Who’d have thought travel writing would exist? You get to experience something you otherwise wouldn’t, and they pay for it? What is this, a writer’s wet dream?
When I flew to Boracay for my first travel assignment, I couldn’t believe I was doing it. Here I was, a writer that had stumbled across various dead-end jobs before finding this gig, and I was well on my way to collecting passport stamps and magazine bylines.
That honeymoon period lasted barely two months though, because while travel writing was fun, it also offered what any other job did—the potential for it to suck.
Photo: Ben White
“Maybe your writing sits better with westerners than with Asians,” Nick said, comparing my blog posts (read: more than five readers) to the Facebook shares (my sister being the sole reader) I occasionally put out.
I nodded with reluctance. It wasn’t as if Malaysia lacked a thriving reading community, but there was also no denying it: I get more traffic and engagement from the USA than anywhere else, all things considered.
As much as I’d like to believe that hard work and talent trumps all, it’s becoming real apparent to me that getting your work seen by the appropriate audience seems to be a more effective way of approaching things than just blindly churning out content week after week.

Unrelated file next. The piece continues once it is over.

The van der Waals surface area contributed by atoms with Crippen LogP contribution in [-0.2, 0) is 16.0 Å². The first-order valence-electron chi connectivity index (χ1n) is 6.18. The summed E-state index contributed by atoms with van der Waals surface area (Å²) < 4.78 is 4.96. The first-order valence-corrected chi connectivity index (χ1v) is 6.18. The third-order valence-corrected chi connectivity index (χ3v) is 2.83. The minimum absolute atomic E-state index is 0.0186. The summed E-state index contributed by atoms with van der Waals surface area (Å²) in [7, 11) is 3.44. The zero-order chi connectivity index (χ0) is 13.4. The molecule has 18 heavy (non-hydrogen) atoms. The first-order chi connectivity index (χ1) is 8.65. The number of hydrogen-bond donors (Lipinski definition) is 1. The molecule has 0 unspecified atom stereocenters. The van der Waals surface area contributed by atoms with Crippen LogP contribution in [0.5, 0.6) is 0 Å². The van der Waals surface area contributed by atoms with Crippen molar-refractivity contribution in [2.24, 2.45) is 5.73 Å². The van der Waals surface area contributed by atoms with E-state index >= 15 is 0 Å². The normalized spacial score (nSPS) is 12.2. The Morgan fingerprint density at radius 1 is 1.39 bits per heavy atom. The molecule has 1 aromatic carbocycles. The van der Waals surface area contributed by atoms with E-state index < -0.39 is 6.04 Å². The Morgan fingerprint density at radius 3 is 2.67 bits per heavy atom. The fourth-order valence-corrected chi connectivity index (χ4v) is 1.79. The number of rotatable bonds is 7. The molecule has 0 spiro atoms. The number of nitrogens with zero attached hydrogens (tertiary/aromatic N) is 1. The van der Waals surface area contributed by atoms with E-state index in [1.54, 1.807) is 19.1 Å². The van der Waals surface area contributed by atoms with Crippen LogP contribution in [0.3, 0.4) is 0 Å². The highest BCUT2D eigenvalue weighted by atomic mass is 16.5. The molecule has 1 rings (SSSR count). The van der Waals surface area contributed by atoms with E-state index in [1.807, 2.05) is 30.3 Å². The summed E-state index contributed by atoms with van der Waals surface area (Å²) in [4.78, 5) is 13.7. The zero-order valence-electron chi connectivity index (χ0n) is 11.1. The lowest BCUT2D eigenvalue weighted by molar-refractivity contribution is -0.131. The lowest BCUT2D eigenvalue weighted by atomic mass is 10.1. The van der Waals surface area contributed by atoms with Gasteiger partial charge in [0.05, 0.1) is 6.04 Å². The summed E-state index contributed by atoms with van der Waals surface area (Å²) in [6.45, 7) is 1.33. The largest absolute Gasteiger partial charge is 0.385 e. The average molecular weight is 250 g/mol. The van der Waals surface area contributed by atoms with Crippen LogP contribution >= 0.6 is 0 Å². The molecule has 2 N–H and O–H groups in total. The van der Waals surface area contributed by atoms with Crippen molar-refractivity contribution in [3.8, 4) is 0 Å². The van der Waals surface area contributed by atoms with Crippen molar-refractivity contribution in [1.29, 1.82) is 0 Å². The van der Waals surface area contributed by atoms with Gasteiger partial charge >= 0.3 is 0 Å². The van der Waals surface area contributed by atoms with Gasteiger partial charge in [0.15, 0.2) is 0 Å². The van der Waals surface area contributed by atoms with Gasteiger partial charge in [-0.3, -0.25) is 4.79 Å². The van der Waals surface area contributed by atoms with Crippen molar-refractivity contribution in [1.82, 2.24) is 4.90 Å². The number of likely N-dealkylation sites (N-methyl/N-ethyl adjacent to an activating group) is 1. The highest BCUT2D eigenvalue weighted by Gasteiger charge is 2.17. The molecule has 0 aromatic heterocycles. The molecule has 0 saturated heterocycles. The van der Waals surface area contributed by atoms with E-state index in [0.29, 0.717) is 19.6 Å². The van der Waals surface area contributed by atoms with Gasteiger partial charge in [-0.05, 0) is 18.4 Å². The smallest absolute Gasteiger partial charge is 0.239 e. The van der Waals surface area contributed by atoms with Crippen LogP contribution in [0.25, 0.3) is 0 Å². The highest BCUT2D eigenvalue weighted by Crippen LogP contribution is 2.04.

Photo: The Climate Reality Project
You wake up, you check your phone. You want to know the latest stats for the article you’d posted yesterday. Two views. No likes on Facebook. One spam comment.
An e-mail comes in. It’s from that fiction competition you joined five months ago. “Thank you for your participation,” it reads. That’s always a bad sign, and a quick scroll through the rest of the message proves it.
Photo: Pereanu Sebastian
Ah, the infamous shitty first draft. The place where hopes are simultaneously born and slaughtered. The one thing that writers fear the most.
The first draft can be anything. I can write poop all over again if I want. Poop poop poop. I can, like, use punctuation however I like—I can even make sentences no meaning at all fire escape what yes.
Perhaps I’ll rewrite that later. Perhaps not.
But that’s the point. That’s what the first draft is. The canvas where you start creating your art. You probably thought that the blank page was the canvas. Well you thought wrong.
Photo: Alvaro Serrano
Think about getting off your chair right now and doing thirty minutes’ worth of bodyweight exercises. Think about writing a book. Think about picking the salad instead of that pizza you were craving.
Chances are, you probably have a long list of things you’d rather do, and why shouldn’t you? None of those ideas seem like fun, even if they’re already part of your routine.
Yet these are the types of tasks we wish we could do to replace our Netflix binges and nights out drinking. They’re just boring as hell to get started on.
So let me offer you a way out.